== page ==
EXAMPLE 6

This example provides the synthesis of 4-phenyl-5,6,7-trimethoxy coumarin (2). (Scheme of FIG. 13C). A mixture of 46.3 mg of 3,4,5 tri-methoxy phenol (0.25 mmol, 1 eq.), 52.2 mg of ethyl phenyl propiolate (0.3 mmol, 1.2 eq), 24.9 mg palladium triflate (0.075 mmol, 0.3 eq.), 20 μL trifluoracetic acid in 0.5 mL dichloromethane was stirred at room temperature for 12 hours under argon gas. Then the reaction mixture was diluted with dichloromethane, washed using 5% sodium bicarbonate, water and brine. The organic layer was dried using anhydrous Mg (SO4)2 and was concentrated in vaccu to give 80 mg of a crude brown solid. The crude NMR shows the desired product as a major product and some impurities. The crude brown solid was dissolved in hexane, and recrystallized. 15 mg of pure product was isolated. However, 1H-NMR confirmed that the aliquot still contains the product. H1NMR (300 MHz, CD3Cl): δ=7.25-7.45 (m, 5H), 6.70 (S, 1H), 6.05 (S, 1H), 3.93 (S, 1H), 3.75 (S, 3H), 3.25 (S, 3H).

The synthesis of N-(2,6-dimethoxy-4-hydroxy) benzyl N-methyl amine (8) and N-carboxy imidazola-N-(2,6-dimethoxy-4-hydroxy) benzyl N-methyl amine (9)(Scheme from FIG. 14) was performed. Briefly, 4-formyl-3,5-dimethoxyphenol (5) was prepared from 3,5-dimethoxy phenol (3) following by a procedure reported by Landi and Ramig, Synthetic Communication 21:167-171, 1991. 3 g of 4-formyl-3,5-dimethoxyphenol (16.4 mmol, 1 eq.) and 3.4 g of potassium carbonate (24.6 mmol, 3 eq.) were placed in flame-dried 100 mL round bottom flask under argon gas. Then 55 mL of anhydrous DMF (0.3M) and 4.1 mL benzyl bromide were syringed into the reaction mixture, respectively. It was left to stir for 21 h and the reaction mixture was filtered to remove undissolved potassium carbonate. Adding 30 mL water to the solution quenched the reaction. It was extracted with 20 mL of ethyl acetate four times. The organic layer was collected and was extracted with 40 mL brine, dried with anhydrous Mg (SO4)2 and was concentrated in vaccu to give 12 g of crude product. The crude product was then chromatographed using 350 g of silica gel and gradient solvents of 25% ethyl acetate in hexane to 100% hexane. 3.6 g of the desired product (O-benzyl 4-formyl-3,5-dimethoxyphenyl ether, substrate 6) was isolated. H1NMR (300 MHz, CD3Cl): δ=10.3(S, 1H), 7.4 (S, 5H), 6.1 (S, 2H), 5.1 (2H, S), 3.8 (S, 6H).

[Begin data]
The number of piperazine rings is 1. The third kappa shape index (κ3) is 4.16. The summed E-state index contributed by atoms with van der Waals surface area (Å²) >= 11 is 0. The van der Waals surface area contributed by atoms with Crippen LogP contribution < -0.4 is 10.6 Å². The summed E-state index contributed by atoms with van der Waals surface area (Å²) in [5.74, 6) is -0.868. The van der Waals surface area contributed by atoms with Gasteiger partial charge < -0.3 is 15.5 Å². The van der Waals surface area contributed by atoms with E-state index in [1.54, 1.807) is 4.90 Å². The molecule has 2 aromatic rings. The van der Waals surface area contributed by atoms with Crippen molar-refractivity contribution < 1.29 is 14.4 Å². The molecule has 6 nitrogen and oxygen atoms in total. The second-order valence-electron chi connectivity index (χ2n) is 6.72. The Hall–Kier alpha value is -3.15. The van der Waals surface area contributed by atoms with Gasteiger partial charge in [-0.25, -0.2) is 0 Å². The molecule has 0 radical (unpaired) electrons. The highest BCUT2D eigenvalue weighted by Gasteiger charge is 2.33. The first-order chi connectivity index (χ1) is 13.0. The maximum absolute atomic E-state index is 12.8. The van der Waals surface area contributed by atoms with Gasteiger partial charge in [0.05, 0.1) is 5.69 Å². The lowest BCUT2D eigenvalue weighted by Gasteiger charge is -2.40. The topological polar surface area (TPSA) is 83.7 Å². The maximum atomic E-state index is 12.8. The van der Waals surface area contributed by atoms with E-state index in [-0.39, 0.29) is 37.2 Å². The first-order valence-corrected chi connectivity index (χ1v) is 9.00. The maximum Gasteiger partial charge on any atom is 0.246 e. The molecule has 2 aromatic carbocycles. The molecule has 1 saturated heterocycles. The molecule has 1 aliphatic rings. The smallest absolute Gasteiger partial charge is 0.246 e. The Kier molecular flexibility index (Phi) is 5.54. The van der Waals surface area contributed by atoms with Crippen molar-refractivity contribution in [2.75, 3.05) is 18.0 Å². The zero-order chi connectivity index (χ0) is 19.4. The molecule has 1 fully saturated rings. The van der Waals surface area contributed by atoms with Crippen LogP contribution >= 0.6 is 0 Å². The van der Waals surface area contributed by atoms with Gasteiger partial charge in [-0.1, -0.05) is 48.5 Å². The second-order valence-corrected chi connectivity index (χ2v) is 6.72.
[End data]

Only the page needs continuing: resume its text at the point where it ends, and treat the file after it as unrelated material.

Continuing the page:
A 100 mL round bottom flask was charged with 3.6 g of O-benzyl 4-formyl-3,5-dimethoxyphenyl ether (13 mmol, 1 eq), 4.4 g methylamine hydrochloride (65 mmol, 5 eq), 0.9 g Sodium cyanoborohydride (14.3 mmol, 1.1 eq) and 60 mL of anhydrous methanol. The reaction was stirred for 48 h at room temperature under argon gas. Drops of concentrated hydrochloric acid was added to it until a white cloudy gas stops evolving. Then the crude was concentrated under vacuum. 35 mL of water was added and placed into the concentrated crude and was extracted using 70 mL of ethyl acetate four times. The organic layer was dried with anhydrous Mg (SO4)2 and was concentrated in vacuo to give 2.9 g of pure product 7. H1NMR (300 MHz, CD3Cl): δ=9.12 (b, 1H), 7.33-7.44 (m, 5H), 6.19(S, 2H), 5.05(S, 2H), 4.15 (2H, S), 3.83 (S, 6H), 2.48(S, 3H).

A 100 mL round bottom flask was charged with 2.4 g of 7 (7.1 mmol, 1 eq), 355 mg of Pd(OH)2/C and 132 mL of 1:5 ethyl acetate: methanol. The solution mixture was bubbled with Argon gas for 1 h to deoxygenate the solvent. Then a balloon of hydrogen gas was put over the surface. The solution was stirred at room temperature for 20 h and was filtered to remove the catalyst. Then the solution was concentrated in vaccuo to give 1.2 g of product (substrate 8). H1NMR (300 MHz, CD3OD): δ=6.16(S, 2H), 4.12 (2H, S), 3.84 (S, 6H), 2.61 (S, 3H).

267 mg of carboxydiimidazole was dissolved in 1.5 mL DMF under argon gas in 25 mL round bottom flask. 3 mL DMF solution of 300 mg of substrate 8 was cannulated into it. It was then stirred for 17 h at room temperature. The reaction was quenched using 2 mL of brine. Next, it was extracted with ether five times. It was then dried and was concentrated in vacuo to give 210 mg of product (9). H1NMR (300 MHz, CD3Cl): δ=8.3(S, 1H), 7.6 (S, 1H), 7.1 (S, 1H), 6.5 (S, 2H), 3.9 (2H, S), 3.8 (S, 6H), 2.1(S, 3H).

EXAMPLE 7

For a deprotection step, an amine based electrode array device was inserted in a chamber. 0.5 mL deblock solution (trichloroacetic acid in dichlormethane solution) was syringed into the chamber and it was let to stand for 30 min. Then the deblock solution was pushed out and the electrode array device was washed by syringing in and by pushing out 1 mL DMF, 5 mL air, 1 mL CH2Cl2, 5 mL air and 30% Hünig's base in DMF, respectively.